However, for that to work, this analysis must turn into a real, in-depth investigation of a problem.
Indeed, often this might turn into a sterile tool, as those using it only shallowly look at the problem at hand, thus confusing a symptom for the root cause.
For instance, take the case of a manager analyzing customer complaints, making many theoretical hypotheses with the 5 Whys analysis, but by never talking with the final customers.
While the analysis might be potentially a great tool to inquire into customers’ issues, in reality, that might turn into a misleading tool if not used properly.
5 Whys Analysis Example
Take the case of a company receiving many customers’ complaints, and it wants to go to the root cause of it.
The company must understand whether the product has manufacturing defects or isn’t delivered as it should.
Take the case of a company selling electric brooms, and lately received various complaints about these products not working as they should.
So it starts to drill down with various questions:
- Why are customers complaining about the product? The product arrived on time, but it wasn’t working as expected.
- Why is the product not working as expected? As the customer opened the product and tried to make it work, it wasn’t cleaning as promised.
- Why is the product not delivering on the expectations? After running various checks, it turned out that a key filter was missing.
- Why is that filter missing? One of the manufacturing facilities had issues related to supplying some critical raw materials, among which filters seemed to be missing.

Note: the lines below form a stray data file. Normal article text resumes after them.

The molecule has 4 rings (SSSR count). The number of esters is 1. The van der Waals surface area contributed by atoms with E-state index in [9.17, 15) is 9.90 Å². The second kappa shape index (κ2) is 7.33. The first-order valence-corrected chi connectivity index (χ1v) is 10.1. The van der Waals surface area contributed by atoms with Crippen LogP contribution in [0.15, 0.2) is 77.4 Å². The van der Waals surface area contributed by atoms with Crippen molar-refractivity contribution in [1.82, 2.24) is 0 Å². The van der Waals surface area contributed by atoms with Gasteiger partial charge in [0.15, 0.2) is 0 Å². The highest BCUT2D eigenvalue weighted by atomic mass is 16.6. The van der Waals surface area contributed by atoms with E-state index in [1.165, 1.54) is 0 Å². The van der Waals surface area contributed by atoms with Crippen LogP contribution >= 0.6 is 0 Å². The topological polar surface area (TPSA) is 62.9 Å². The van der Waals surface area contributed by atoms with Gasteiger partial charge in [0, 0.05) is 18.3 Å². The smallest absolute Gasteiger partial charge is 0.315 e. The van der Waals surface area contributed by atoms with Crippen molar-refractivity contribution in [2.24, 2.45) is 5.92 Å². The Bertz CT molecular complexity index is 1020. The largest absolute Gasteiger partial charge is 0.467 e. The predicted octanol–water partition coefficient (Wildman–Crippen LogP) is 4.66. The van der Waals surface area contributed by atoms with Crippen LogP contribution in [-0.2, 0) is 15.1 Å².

- Why are filters missing? From a further investigation, it turns out that the company was using an inventory of old filters, using old technology, as the supply of new filters was scarce.
From the analysis above, the company realizes that it has a problem with a manufacturer of filters that is not able to keep up with demand.
Thus, the company closes an exclusive agreement with the supplier, which will primarily provide these new filters to the company, thus solving the manufacturing issue.
5 Whys and Fishbone
The fishbone diagram is a great companion tool to the 5 Whys Analysis.
5 Whys and Root Cause Analysis
The 5 Whys method can also be integrated with a root cause analysis tool to make it more effective.
- The 5 Whys method is the iterative discussion of a problem that follows one train of thought to a logical conclusion.
- The 5 Whys method is used to address recurring problems by identifying and then addressing the root cause to prevent future recurrence.
- The 5 Whys method is a four-step process where individuals with experience in the problem at hand come together to brainstorm potential solutions. The method is sometimes supplemented with the “5 How” root solution technique.
Connected Business Frameworks
Five Product Levels
Business Analysis Framework
Business Model Canvas
Lean Startup Canvas
Digital Marketing Circle
Blue Ocean Strategy
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Comparable Analysis Framework
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Other related business frameworks:
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- Ansoff Matrix
- Business Analysis
- Business Model Canvas
- Business Strategy Frameworks
- Blue Ocean Strategy
- BCG Matrix
- Porter’s Five Forces
- VRIO Framework